Stroke follow-up

Stroke is one of the major causes of death and disability worldwide [1, 2]. About 13,000 patients are registered annually with acute stroke as primary or secondary diagnosis in Norwegian hospitals [3]. Most patients are discharged to their own home after the acute hospitalization for stroke [4] and the follow-up of patients residing in the communities takes place in primary care. Norwegian national guidelines for treatment of stroke, issued in 2010, state that general practitioners (GPs) should play a key role in the follow-up of stroke survivors [5]. After the introduction of the Regular General Practitioners System in 2001, all inhabitants in Norway are entitled to a regular general practitioner (RGP). At the time of this study, about 99% of the Norwegian population was registered on RGP’s lists [6].

After a first stroke, people have an increased risk of recurrent strokes [7] which are associated with particularly high mortality [8, 9]. Individualized secondary prevention is meant to reduce mortality and morbidity from stroke and can provide substantial gains [10]. Secondary prevention is part of the follow-up in primary care.

The discharge summary and collaboration within the health care services

To ensure optimal post stroke care after discharge from hospital, collaboration within the public health care is vital [11]. The guidelines’ developers acknowledge that collaboration and knowledge transfer within the health care service are important factors for the optimal treatment and follow-up of patients. Therefore, they provide specific advice on how collaboration and knowledge transfer should take place, while emphasizing the importance of establishing chains of care that are continuous within and across organizational boundaries in health care [5].

The discharge summary is a written report from the responsible physician at the hospital, generated at the end of the patient’s hospital stay. In Norway, this report is primarily sent to the patient’s RGP. This information transfer is essential to the smooth transition from inpatient to outpatient care [5]. The guideline recommends that discharge summaries describe multidisciplinary assessments and provide specific advice on follow-up, rehabilitation and secondary prevention. Furthermore, ten recommended elements are listed (Table 1).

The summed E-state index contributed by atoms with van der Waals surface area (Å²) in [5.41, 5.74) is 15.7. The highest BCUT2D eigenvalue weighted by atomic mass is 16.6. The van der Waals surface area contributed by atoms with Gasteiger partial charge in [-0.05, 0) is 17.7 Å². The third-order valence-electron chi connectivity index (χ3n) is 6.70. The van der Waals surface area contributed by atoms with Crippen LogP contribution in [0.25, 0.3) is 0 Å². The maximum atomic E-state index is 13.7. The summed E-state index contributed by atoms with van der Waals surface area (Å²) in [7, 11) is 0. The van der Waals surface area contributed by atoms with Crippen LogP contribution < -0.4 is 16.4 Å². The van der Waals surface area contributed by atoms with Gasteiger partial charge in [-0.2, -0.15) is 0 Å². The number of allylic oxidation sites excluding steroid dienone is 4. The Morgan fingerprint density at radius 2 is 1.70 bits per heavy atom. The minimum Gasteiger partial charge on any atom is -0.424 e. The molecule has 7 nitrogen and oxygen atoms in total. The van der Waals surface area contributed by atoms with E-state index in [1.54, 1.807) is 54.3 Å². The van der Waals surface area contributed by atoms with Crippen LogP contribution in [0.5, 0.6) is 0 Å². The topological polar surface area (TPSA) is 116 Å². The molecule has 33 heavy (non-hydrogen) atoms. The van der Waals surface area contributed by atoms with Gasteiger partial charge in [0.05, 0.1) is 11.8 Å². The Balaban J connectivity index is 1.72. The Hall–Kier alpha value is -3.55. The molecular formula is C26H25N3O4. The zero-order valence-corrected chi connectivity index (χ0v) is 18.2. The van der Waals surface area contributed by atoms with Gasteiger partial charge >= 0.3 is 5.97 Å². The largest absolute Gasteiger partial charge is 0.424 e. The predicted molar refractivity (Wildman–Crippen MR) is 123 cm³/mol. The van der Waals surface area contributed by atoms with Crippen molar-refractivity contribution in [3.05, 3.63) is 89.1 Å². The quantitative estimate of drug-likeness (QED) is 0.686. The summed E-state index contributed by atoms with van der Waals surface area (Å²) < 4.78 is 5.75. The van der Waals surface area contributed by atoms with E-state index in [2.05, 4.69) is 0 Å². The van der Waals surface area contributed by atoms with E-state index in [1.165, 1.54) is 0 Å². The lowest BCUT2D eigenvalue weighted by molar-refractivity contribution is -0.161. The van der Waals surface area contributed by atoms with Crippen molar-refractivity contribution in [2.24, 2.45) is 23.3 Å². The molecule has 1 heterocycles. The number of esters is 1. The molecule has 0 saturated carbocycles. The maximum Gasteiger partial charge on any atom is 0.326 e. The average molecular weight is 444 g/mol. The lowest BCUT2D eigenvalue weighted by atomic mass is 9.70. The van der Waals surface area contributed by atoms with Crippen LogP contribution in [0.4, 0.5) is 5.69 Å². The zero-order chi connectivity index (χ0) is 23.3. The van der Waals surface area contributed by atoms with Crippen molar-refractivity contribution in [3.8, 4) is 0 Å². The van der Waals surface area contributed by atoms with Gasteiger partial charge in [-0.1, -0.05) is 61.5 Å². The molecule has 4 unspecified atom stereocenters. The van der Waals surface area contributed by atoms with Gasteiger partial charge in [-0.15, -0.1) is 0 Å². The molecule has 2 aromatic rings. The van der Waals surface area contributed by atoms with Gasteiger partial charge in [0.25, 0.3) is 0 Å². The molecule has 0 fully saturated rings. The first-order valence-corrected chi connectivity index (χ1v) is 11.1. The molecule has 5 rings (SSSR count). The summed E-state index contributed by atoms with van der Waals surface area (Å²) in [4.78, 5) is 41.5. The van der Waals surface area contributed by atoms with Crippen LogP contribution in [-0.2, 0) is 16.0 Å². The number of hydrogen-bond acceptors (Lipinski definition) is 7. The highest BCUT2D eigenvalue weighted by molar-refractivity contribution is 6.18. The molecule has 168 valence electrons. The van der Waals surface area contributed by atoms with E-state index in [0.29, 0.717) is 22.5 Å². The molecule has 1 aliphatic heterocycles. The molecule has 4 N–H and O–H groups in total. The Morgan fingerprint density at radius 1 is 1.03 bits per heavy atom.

Table 1 Elements of the discharge summary, recommended in the guidelines

By adhering to this part of the guidelines, the discharge summary is meant to serve as a tool for knowledge transfer and collaboration within the health care services. When these recommendations are adhered to, the discharge summary can also serve as a tool for guideline implementation in general practice, e.g. by setting treatment goals for blood pressure and blood lipid values.

However, an increasing amount of evidence suggests that the follow-up in general practice is not in accordance with clinical guidelines [12,13,14,15,16] and that collaboration within the health care services does not necessarily work as intended [17]. Instead, fragmentation and inadequate integration of health services are obstacles in ensuring that the scientific advances in prevention, treatment and rehabilitation are translated into clinical practice [18]. From similar fields of practice, we know that there is a gap between evidence-based recommendations and real-world management [19, 20]. Deficits in communication and information transfer in discharge summaries may adversely affect patient care [21].